Once humans go into space to stay, the Gregorian calendar isn't something they'll necessarily take with them. A timekeeping system based around equinox and solstice and organized for the needs of an agricultural society may not have much more than nostalgic value to the pioneers of Sol, considering that the environments they inhabit will be purely artificial. Depending on the tempo with which space is settled, humanity's new worlds may well ditch Earth's dating system in favor of one which is relevant to them, and not just an apron string binding them across the light-hours to a land that's no longer home.
Ceres is one potential middle-term colonization prospect, given sufficient impetus and sufficiently low launch costs. With a perihelion of 2.54 AUs and a required delta-v of 9.4 km/s from Earth orbit to Ceres orbit, it would probably languish in the shadow of Mars, which is somewhat closer to Earth and has an orbit-to-orbit delta-v of only 5.7 km/s - Hohmann orbits, though. The issues of relative inconvenience go out the window if one has a ship capable of accelerating and decelerating all the way.
Once NASA's Dawn probe arrives there in 2015, a great deal of questions we've currently got on the books about Ceres may well be answered. For one - the question of whether it has underground water ice. That alone would be absolutely vital to any kind of colonization enterprise. Setting down landers without a source of water isn't a colony, or even a caravanserai - it's a dependency of the most base and coarse nature, and I doubt there would be many people who'd pay to have water lobbed across the solar system when those enterprising colonists could have set out instead for Europa or Enceladus. Water is life, remember.
Presuming that Ceres does have water ice, it's sounding to me like the sort of place a fringe colony - presuming it could find enough investors or venture capitalists to pony up the start-up funds - might set up. And once they got there, hey... why not make a new calendar, relevant to their new circumstances, to celebrate their new life?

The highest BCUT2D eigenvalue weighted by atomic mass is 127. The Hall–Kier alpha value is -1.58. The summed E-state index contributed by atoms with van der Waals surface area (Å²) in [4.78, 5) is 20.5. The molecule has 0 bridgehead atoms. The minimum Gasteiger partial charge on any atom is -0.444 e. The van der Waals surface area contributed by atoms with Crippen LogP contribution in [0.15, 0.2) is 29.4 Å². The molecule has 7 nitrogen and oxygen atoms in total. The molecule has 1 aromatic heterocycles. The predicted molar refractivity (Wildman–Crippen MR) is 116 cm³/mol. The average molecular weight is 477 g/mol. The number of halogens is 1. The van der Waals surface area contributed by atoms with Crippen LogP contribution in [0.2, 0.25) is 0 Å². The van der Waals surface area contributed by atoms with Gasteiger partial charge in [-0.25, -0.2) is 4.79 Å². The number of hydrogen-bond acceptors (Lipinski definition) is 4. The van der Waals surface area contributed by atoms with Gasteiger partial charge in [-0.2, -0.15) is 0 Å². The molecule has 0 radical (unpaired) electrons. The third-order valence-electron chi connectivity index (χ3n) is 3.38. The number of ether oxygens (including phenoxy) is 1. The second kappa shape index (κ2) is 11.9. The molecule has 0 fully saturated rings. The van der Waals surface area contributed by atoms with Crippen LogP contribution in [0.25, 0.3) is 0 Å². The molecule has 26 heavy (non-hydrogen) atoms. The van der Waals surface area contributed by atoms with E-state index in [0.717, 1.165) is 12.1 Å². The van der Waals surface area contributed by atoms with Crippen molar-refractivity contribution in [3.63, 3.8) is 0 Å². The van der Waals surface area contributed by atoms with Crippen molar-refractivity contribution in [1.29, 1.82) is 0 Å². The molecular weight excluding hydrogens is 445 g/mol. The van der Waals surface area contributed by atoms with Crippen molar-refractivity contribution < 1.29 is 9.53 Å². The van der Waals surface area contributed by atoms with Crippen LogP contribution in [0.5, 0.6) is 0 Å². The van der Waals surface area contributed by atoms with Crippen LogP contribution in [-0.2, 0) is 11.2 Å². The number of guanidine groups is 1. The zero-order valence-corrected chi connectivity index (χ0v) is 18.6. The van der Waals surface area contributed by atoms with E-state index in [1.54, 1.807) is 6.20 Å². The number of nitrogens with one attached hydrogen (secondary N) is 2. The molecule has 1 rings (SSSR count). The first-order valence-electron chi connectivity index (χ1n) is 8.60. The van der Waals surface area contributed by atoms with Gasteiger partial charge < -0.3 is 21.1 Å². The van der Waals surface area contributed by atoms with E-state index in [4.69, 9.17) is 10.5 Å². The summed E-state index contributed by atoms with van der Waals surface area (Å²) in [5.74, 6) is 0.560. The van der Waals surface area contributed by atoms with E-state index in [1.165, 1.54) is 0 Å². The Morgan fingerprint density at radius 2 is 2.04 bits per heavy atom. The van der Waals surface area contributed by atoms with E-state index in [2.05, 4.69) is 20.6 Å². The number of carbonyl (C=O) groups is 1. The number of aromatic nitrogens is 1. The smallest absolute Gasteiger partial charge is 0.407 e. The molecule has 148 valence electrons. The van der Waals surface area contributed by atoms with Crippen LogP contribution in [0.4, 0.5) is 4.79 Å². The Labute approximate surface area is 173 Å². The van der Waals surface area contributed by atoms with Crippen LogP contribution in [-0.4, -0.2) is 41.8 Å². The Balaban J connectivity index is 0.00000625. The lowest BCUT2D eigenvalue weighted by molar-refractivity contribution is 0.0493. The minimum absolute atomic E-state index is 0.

Ceres' orbital period is a little over four and a half Earth years - 1680.5 days, and the Cererean calendar divides this out into 1,680 twenty-four hour days with a bit left over at the end. The days are grouped into twenty-one months, each eighty days long, and owing to my vision of Ceres as being run along technocratic lines, they are for the most part named after scientists, astronomers, and people relevant to the discovery of Ceres. Here they are:
Dawn, Piazzi, Hirayama, Maskelyne, Dyson, Wolf, Chandrasekhar, Al-Battani, Von Zach, Kirkwood, Messier, Cassini, Hayabusa, Galileo, Herschel, Biederman, Bode, Olbers, Gauss, and Vespers.
One interesting historical synchronicity I found while researching this calendar originally was that Giuseppe Piazzi's first observation of Ceres came on January 1, 1801, the first day of the nineteenth century. This serves as the calendar's zero date, and corresponds to Dawn 1, 0 AC (Anno Cereris). My original notes, which have since been lost in the shuffle, included a formula I kludged together to translate a Gregorian calendar date to a Cererean one, but with this shared starting point it's roughly possible to figure something out.
Very roughly, though, because there's still the issue of that .5 of a day left over. Originally I could have just chopped it off and decreed that, for the purposes of timekeeping, Ceres' year was precisely 1,680 twenty-four hour periods in length. While that would work from an individual perspective, as someone living in Ceres might not care much where exactly the sun was in the sky, this would have left the calendar prone to drifting. I can't see any sense in building a calendar from the ground up and intentionally leaving it unbalanced.
To that end, to fill in the extra time, Ceres has an extra "day" which isn't a day at all. Where the Gregorian calendar jumps smoothly from December 31 to January 1, the Cererean calendar does not similarly transition from Vespers 80 to Dawn 1. Instead, the space between them - 19 hours, 39 minutes, and 21 seconds by my original calculations, although I may have been off - constitutes Year's End. I can imagine this is would be the day when Cerereans drink to excess; think of it as a temporal Vegas, when anything that happens stays there.
Writing out this post, and coming to the slow realization that there are probably a great deal of mathematical shortcomings in it that would blow my brilliant concept to flinders, has made me want to drink to excess myself. Excelsior!